Las diferencias funcionales entre las formas de color de Impatiens walleriana fueron estudiadas en Monteverde, Costa Rica, para determinar si ellos influían en las adaptaciones de las formas de color. Las tasas de eliminación, la cantidad y calidad del néctar, el tiempo de disponibilidad del polen, la longevidad de la flor y la producción de las semillas se compararon entre las formas de color magenta, salmón, rosado, y blanco. Las formas cultivadas de Impatiens de colores rojo, púrpura, magenta, rosado, salmón y blanco, y las formas silvestres de I. walleriana de colores magenta, salmón, rosado y melocotón se observaron en el Jardín de Mariposas de Monteverde para ver si las mariposas preferían alguna variación de color. Además, la forma de color magenta fue estudiada en un gradiente altitudinal para determinar si la altitud causó las diferencias funcionales dentro de un solo color y para ver si los casos de robo de néctar variaban con la elevación. Se encontró que entre las formas de color magenta, salmón, rosado y blanco, las tasas de la eliminación del néctar fueron afectadas por el robo de néctar; pero no se encontró ninguna diferencia significativa en el robo de néctar entre las formas de color. La cantidad de néctar tampoco varió significativamente entre las formas de color. Las formas de color magenta y salmón produjeron néctar con concentraciones de sacarosa mayores que las formas rosadas y blancas. Las formas de color no exhibieron ninguna diferencia en el tiempo de disponibilidad de polen; pero las formas rosadas y blancas presentaron una longevidad mayor que las formas magenta y salmón. Todas las flores presentaron una producción de semillas grande, a pesar de diferencias en la eliminación, robo y calidad del néctar, y en la longevidad de la flor entre las diferentes formas. Las formas blancas y rosadas cultivadas mostraron las tasas más altas de eliminación de néctar. Las mariposas de la subfamilia Heliconiinae mostraron preferencias específicas de color en las Impatiens cultivadas. Eueides isabella prefirió las formas rosadas, blancas y salmón. Heliconius hecale prefirió las flores rosadas y magenta. Dryas iulia prefirió los colores blancos y salmon, y Heliconius charitonius prefirió las rosadas y salmón. El color salmón presentó la tasa más baja de eliminación de néctar en el jardín. Dos mariposas de la subfamilia Heliconiinae mostraron preferencias específicas de color por I. walleriana. Eueides isabella presentó aversión al color salmón. Heliconius hecale prefirió el salmón y el melocotón. Aunque Dryas iulia y Heliconius charitonius también visitaron I. walleriana, no mostraron preferencias específicas de color. La forma de color magenta fue observada en San Luis (1105 m), en la Trocha (1305 m) y en Monteverde (1535 m); se encontraron diferencias significativas entre las flores de San Luis y las de la Trocha. Esta diferencia puede haber sido debida a que el robo de néctar sólo ocurrió en San Luis; también se encontraron diferencias en la disponibilidad de polen entre los tres sitios. Casi todas las flores produjeron semillas en las tres localidades. Ya que las diferencias en color (y, por ende, la eliminación del néctar), la concentración de néctar, la longevidad de la flor, el tiempo de disponibilidad de polen, y el robo de néctar no pueden explicar la producción alta de semillas en todas las variaciones de color, se puede concluir que las formas de color magenta, salmón, rosado y blanco de I. walleriana son funcionalmente semejantes en términos de adaptación. Aunque se demostró cierta preferencia por color, deben existir preferencias diferentes en los polinizadores para asegurar que todas las formas de color sean polinizadas, ya que la mayoría de las flores fue polinizada y produjo semillas.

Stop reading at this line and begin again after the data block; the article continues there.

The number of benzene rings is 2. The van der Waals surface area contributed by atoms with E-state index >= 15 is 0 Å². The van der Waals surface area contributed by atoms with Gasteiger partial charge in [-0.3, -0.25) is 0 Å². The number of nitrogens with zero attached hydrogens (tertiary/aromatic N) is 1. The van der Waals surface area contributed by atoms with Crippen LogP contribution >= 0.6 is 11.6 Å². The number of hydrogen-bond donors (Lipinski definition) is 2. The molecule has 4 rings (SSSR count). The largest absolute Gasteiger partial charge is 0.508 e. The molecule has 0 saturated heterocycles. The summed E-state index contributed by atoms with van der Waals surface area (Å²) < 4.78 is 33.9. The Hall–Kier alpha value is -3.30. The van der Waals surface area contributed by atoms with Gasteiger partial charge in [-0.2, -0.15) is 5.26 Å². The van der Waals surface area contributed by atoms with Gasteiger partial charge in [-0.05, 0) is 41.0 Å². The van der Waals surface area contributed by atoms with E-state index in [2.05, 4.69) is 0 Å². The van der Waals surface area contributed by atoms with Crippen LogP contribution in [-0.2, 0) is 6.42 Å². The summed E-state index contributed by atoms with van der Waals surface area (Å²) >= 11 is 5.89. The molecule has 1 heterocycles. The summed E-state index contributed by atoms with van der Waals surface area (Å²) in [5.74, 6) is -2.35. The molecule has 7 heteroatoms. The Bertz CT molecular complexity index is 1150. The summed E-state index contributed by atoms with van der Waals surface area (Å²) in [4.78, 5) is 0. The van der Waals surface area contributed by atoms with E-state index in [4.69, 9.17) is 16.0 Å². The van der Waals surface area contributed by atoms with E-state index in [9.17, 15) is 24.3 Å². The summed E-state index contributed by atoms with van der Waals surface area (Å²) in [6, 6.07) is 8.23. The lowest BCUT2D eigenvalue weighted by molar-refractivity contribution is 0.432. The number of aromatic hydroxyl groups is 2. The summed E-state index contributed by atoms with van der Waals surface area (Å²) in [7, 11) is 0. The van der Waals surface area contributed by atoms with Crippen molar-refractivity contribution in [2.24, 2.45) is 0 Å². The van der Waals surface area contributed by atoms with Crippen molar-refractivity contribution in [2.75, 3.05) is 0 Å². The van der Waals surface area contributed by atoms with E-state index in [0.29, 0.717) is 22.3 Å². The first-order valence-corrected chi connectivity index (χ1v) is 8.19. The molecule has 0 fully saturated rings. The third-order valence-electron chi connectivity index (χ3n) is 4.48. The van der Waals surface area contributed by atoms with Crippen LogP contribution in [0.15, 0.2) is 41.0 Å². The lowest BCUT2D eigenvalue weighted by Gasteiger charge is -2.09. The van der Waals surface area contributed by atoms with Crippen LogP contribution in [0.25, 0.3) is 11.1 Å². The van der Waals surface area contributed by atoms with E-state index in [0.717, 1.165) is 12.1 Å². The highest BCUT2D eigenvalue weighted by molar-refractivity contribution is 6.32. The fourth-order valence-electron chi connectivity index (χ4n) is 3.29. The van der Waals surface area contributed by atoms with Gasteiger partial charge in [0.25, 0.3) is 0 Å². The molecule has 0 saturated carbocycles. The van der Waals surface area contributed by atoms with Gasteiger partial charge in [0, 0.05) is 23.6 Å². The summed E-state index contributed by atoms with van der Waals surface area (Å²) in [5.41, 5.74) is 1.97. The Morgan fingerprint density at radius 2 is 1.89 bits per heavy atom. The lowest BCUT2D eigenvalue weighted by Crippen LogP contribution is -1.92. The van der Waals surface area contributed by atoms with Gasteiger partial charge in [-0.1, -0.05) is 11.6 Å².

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usfldc doi - M39-00343